Hundreds of thousands of people worldwide participate in climate march
Posted by Guest Author on September 22, 2014
From Manhattan to Melbourne, more than half a million people across the planet took to the streets on Sunday to demand action from world leaders in tackling the climate crisis. According to estimates, the flagship march in New York City, The People’s Climate March, drew 400,000 people alone – more than quadrupling the pre-march estimates of 100,000 – just two days before world leaders converge in the city for the UN Climate Summit.
“We said it would take everyone to change everything — and everyone showed up,” said Eddie Bautista, Executive Director of the New York City Environmental Justice Alliance.
Some of the global highlights include:
- In Australia, 30,000 people took to the streets of Melbourne, while locals went on a 50 km beach march on Queensland’s Sunshine Coast and a 700 km march took participants on a journey from Melbourne to Canberra. Over 10,000 more participated in events in over 100 other cities and regional towns
- More than 2,500 people from across India hit the streets of New Delhi on Saturday, the nation’s strongest ever call for climate action
- In Tanzania, the Maasai marched across their traditional lands to call for action to protect their homelands in the Serengeti from the impacts of climate change. Simultaneous events also took place across Africa, including Johannesburg, Togo, Niger, The Ivory Coast and Benin. A march will also take place today in Africa’s largest city, Lagos
- In London, the bells of The Church of London rang out across the city as 40,000 people combined forces to create an historic march to the steps of Parliament
- In Paris, 25,000 people took part in the “Paris Marche pour le Climat,” which took participants across the bridges of the Seine
- On the US/Canada border, thousands of marchers from First Nations groups and local organizations will make the trip from Vancouver to Seattle in a truly international event, showing that “climate change knows no borders”
- In the Pacific Islands, from Tonga to Tuvalu to Tokelau, people rallied calling for Action, Not Words, to protect the Pacific Islands. In rural Papua New Guinea, students from a primary school marched to a nearby lighthouse, which has recently become semi-submerged due to rising sea levels. Even as they marched, people all across the Pacific are also preparing to send 30 Pacific Climate Warriors with their canoes to block the world’s largest coal port in Australia in October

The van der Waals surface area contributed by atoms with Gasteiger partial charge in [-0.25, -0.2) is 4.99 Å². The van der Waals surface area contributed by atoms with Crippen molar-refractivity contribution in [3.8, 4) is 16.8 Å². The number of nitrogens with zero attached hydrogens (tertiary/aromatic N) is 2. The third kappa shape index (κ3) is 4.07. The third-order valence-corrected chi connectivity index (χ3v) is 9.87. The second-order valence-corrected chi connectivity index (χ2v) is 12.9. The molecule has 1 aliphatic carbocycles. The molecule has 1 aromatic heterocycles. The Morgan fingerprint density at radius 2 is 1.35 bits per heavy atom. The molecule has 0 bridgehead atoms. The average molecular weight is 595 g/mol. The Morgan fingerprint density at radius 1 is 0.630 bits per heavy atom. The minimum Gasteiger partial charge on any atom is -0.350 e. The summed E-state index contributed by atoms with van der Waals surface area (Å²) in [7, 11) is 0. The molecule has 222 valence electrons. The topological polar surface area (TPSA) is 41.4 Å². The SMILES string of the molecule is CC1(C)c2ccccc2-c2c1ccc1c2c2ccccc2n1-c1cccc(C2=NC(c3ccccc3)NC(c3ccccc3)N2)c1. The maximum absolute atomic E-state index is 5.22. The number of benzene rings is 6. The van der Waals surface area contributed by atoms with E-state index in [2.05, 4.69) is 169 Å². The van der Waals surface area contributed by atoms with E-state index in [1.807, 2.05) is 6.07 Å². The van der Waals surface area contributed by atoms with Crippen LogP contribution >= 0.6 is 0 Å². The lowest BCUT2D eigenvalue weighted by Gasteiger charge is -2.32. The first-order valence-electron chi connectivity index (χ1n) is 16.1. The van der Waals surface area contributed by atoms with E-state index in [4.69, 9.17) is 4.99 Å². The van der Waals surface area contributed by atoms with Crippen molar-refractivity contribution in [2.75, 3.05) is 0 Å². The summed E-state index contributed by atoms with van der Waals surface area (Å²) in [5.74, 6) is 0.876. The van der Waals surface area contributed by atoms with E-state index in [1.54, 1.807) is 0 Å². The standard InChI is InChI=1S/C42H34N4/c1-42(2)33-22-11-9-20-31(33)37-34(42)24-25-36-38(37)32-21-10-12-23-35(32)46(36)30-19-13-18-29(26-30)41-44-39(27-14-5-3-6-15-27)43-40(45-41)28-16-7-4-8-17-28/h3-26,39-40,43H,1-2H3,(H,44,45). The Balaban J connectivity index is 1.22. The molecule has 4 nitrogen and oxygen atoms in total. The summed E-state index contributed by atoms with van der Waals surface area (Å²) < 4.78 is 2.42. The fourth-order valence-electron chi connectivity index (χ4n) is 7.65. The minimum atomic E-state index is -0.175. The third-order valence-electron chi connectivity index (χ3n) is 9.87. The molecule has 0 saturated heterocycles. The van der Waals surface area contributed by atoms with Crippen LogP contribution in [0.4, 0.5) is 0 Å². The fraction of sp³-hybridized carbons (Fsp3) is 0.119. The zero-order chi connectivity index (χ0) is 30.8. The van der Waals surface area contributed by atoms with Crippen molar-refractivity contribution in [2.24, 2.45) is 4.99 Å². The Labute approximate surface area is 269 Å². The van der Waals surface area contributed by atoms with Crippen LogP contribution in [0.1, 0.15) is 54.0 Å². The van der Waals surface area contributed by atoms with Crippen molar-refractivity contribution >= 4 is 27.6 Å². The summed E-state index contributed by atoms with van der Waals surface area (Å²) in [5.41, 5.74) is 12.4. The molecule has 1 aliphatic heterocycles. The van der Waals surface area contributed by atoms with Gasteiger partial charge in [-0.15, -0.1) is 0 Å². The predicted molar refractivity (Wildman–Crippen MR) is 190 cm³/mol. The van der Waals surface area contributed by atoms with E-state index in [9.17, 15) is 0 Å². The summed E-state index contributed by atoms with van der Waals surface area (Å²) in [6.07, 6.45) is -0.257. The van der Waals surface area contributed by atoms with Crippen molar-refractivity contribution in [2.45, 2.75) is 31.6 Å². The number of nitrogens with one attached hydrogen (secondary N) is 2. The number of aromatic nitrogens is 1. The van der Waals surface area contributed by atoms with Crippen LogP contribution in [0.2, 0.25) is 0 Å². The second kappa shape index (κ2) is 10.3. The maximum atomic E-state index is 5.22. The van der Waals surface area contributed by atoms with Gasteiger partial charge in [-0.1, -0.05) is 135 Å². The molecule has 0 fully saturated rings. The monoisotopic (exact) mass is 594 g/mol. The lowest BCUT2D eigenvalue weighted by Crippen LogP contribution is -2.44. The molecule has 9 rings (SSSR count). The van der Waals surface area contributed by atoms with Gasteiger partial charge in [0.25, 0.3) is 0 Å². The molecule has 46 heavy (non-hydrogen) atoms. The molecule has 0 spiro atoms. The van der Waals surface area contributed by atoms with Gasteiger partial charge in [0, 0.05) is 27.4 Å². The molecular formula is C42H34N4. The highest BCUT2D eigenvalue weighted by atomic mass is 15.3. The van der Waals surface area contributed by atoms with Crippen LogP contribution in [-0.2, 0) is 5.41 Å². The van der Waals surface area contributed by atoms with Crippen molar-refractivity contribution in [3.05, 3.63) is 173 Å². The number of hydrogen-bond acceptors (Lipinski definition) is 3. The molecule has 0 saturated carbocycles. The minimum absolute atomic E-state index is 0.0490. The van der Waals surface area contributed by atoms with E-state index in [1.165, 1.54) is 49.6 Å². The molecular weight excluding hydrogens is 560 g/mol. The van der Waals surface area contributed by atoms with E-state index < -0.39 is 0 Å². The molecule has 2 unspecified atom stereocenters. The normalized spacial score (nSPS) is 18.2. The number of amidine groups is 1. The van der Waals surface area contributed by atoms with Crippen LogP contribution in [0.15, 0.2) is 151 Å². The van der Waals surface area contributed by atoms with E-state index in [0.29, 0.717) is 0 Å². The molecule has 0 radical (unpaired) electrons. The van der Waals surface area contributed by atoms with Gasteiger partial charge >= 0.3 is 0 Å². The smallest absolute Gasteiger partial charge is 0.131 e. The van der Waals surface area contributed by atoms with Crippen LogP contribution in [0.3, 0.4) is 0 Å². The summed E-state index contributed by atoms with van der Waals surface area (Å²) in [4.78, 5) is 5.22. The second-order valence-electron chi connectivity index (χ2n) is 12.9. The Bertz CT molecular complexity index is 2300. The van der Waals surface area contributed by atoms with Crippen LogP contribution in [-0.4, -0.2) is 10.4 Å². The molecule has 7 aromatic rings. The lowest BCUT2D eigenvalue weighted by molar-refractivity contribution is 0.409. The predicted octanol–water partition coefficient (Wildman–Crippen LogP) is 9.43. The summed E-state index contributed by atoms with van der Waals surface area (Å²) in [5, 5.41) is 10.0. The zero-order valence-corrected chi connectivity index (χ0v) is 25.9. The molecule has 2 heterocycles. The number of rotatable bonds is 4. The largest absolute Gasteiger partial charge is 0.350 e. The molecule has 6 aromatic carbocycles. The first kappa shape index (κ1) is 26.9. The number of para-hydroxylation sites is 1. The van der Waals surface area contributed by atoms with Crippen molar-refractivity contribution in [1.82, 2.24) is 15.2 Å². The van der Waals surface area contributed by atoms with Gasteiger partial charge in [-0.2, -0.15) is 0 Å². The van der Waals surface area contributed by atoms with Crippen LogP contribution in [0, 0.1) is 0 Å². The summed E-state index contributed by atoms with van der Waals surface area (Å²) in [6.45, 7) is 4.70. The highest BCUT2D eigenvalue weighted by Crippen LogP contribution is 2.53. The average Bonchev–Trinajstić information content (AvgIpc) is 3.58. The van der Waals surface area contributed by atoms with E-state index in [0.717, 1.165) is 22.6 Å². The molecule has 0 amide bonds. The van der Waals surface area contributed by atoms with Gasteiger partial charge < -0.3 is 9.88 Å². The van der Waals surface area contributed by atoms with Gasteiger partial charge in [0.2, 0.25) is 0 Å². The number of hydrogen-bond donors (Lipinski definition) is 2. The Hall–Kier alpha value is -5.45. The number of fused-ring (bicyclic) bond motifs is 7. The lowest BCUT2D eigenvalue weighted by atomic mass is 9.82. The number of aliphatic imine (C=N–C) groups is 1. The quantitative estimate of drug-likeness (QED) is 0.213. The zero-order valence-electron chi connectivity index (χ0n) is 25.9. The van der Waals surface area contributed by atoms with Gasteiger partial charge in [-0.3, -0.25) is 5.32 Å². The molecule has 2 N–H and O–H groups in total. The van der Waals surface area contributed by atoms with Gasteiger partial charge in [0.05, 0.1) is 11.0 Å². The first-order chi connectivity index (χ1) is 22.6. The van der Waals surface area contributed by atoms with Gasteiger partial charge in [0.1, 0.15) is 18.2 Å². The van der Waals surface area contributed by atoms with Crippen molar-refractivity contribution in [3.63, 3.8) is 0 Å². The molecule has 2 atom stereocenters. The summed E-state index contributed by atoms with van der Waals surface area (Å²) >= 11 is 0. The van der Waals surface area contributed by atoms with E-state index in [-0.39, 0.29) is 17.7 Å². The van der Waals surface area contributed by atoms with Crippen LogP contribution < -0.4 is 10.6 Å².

- In Istanbul, close to 3000 people marched through Istanbul’s Taksim Square, with impacted communities from across Turkey at the forefront
- In Berlin, over 10,000 people participated in three parallel marches which converged for a colourful festival at the Brandenburg Gate
- In Rio, thousands are marching on the beaches of Ipanema, after images were broadcast on the statue of Christ the Redeemer for the last week building up to the march
- In Jakarta, thousands of people marched to send an urgent demand to the newly elected President for a commitment to build an economy that is powered by renewable energy. Other events in Asia include Seoul, Taiwan, Manila among others
The New York march was led by indigenous and frontline communities who came from across the globe to highlight the disproportionate impact of climate change – from communities hit hardest by Superstorm Sandy to people living in the shadow of coal-fired power plants and oil refineries to those living in Island Nations already faced with evacuating their homes.
“The frontlines of the climate crisis are low-income people, communities of color and indigenous communities here in the US and around the globe. We are the hardest hit by both climate disruption––the storms, floods and droughts––as well as by the extractive, polluting and wasteful industries causing global warming,” said Cindy Wiesner, Co-Director of The Climate Justice Alliance. “We are also at the forefront of innovative community-led solutions that ensure a just transition off fossil fuels, and that support an economy good for both people and the planet.”
Notable participants in the NYC march included:
- UN Secretary General, Ban Ki Moon;
- NYC Mayor Bill de Blasio;
- Former Vice President Al Gore;
- Celebrity activists Leonardo di Caprio, Mark Ruffalo, Edward Norton and Sting; and
- Executive Secretary of the United Nations Framework Convention on Climate Change (UNFCCC), Christiana Figueres.
The global day of climate action comes just two days before the UN Climate Summit. More than 125 world leaders are expected to attend the summit hosted by UN Secretary General, Ban Ki-moon, including US President Barack Obama, French President Francois Hollande, South Korean President Park Geun-hye and UK Prime Minister David Cameron. The Summit is intended to kick-start a process that will end with significant agreement at next December’s global climate negotiations in Paris.
Filed under: Sustainability 101